(Lev 23:4) ‘These are the feasts of the LORD, holy convocations which you shall proclaim at their appointed times. On the fourteenth day of the first month at twilight is the LORD’s Passover.’
The essential teaching of the Passover is that all sin results in suffering and death, and that God is our only hope of deliverance. Specifically, it demonstrates that both the consequence of sin causes the loss of innocent life and that it can only be remedied by the loss of innocent life. It sheds light on the significance of Christ’s death that deliverance for sinful repentant persons could only be obtained through the death of the only perfect and blameless person who lived.
The sacrifice of a lamb is implicitly referred as a command of God immediately after the first sin:
(Gen 3:21) Also for Adam and his wife the Lord God made tunics of skin, and clothed them.
(Gen 4:2b-4) Now Abel was a keeper of sheep, but Cain was a tiller of the ground. And in the process of time it came to pass that Cain brought an offering of the fruit of the ground to the Lord. Abel also brought of the firstborn of his flock and of their fat. And the Lord respected Abel and his offering.
The feasts of Passover and Unleavened Bread are linked together. The specific details of these feasts are described in more detail in Exodus 12.
The specific elements are:
- The month of the Passover is the beginning of the calendar year
- On the 10th day of the month, every family or household should select a 1-year old ram, or a male lamb without any blemish
- The lamb should be killed at twilight on the 14th day, with blood placed on both door posts and the lintel of the house.
- The lamb should be cooked in a fire and eaten with unleavened bread and bitter herbs, any remainder burned before morning
- You are to wear a belt, sandals, and hold a staff in your hand and be prepared to leave, and eat in haste.
The significance of these two feasts is to show us God’s actions in delivering the Israelites from slavery in Egypt and also to show prophetically the actions of the death of God’s son delivering us from slavery in sin.
Acceptance of the sacrifice is a necessity to avoid imminent death. In order to accept the sacrifice of following actions must be taken:
- The blood or life of Christ must completely cover our outward visible actions, just as the blood covered the entrance to the house
- There must be a cleansing of sin from life, just as leaven, a symbol of sin must be removed from the house
- As shown by the beatitudes in Matthew 5, and by the symbol of unleavened bread that is the food of the poor, we must accept humility before God as Christ presented humility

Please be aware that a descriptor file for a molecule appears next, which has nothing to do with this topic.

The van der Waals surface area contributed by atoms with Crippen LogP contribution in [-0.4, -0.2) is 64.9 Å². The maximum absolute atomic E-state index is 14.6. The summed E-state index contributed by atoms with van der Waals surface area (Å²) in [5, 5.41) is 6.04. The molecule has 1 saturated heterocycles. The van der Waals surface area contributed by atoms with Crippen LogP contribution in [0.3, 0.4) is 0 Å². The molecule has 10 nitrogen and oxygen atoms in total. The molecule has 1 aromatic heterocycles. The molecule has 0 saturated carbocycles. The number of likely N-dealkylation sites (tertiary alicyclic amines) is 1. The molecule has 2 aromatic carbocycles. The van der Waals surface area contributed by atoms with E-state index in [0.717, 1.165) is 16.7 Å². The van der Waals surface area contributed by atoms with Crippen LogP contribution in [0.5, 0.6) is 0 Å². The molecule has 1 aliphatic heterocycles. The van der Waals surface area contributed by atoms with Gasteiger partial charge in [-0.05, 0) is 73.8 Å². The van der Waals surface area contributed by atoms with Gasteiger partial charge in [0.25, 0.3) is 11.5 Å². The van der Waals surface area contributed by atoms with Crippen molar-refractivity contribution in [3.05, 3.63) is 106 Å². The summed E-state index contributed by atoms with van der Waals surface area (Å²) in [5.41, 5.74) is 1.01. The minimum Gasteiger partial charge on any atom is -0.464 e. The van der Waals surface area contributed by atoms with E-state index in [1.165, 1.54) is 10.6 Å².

- The emphasis of our lives should be preparation to leave this world, just as being fully prepared to leave Egypt was a requirement of the first Passover
On page 82 of The Desire of Ages, expresses a concise summary of the purpose of the Passover or “paschal” service:
“By the paschal service, God was seeking to call His people away from their worldly cares, and to remind them of His wonderful work in their deliverance from Egypt. In this work He desired them to see a promise of deliverance from sin. As the blood of the slain lamb sheltered the homes of Israel, so the blood of Christ was to save their souls; but they could be saved through Christ only as by faith they should make His life their own. There was virtue in the symbolic service only as it directed the worshipers to Christ as their personal Saviour. God desired that they should be led to prayerful study and meditation in regard to Christ’s mission.”
In biblical times, great national reformations in the days of Hezekiah, (2 Chronicles 30) Josiah, (2 Chronicles 34-35) and in the days of after the Babylonian exile (Ezra 3,6, & Nehemiah 8) were directly tied to keeping the Passover
Sanctuary: The Sacrificial Alter
(Exo 27:1-2) “You shall make an altar of acacia wood, five cubits long and five cubits wide—the altar shall be square—and its height shall be three cubits. You shall make its horns on its four corners; its horns shall be of one piece with it. And you shall overlay it with bronze.”
The Light of the World
(Gen 1:3-5) Then God said, “Let there be light”; and there was light. And God saw the light, that it was good; and God divided the light from the darkness. God called the light Day, and the darkness He called Night. So the evening and the morning were the first day.
The next time period in the Bible has many parallels to Passover, starting with the first sin described in Genesis 3. The focus is entirely upon Adam and his descendants until their destruction in the flood. The themes include the sacrifice of a lamb in response to sin, (Gen 3:21) (Gen 4:2b-4) death and sin, (Gen 4) destruction of the firstborn on the earth, (Gen 6-7) sacrifice and rescue, (Gen 8) leading to a promise. (Gen 9)
Passover represents the very first step of the Christian life, the surrender or sacrifice of self and desire to give up our sinful life in exchange for the guidance of Christ as a personal Savior.
(Return to the Sabbaths of Leviticus 23)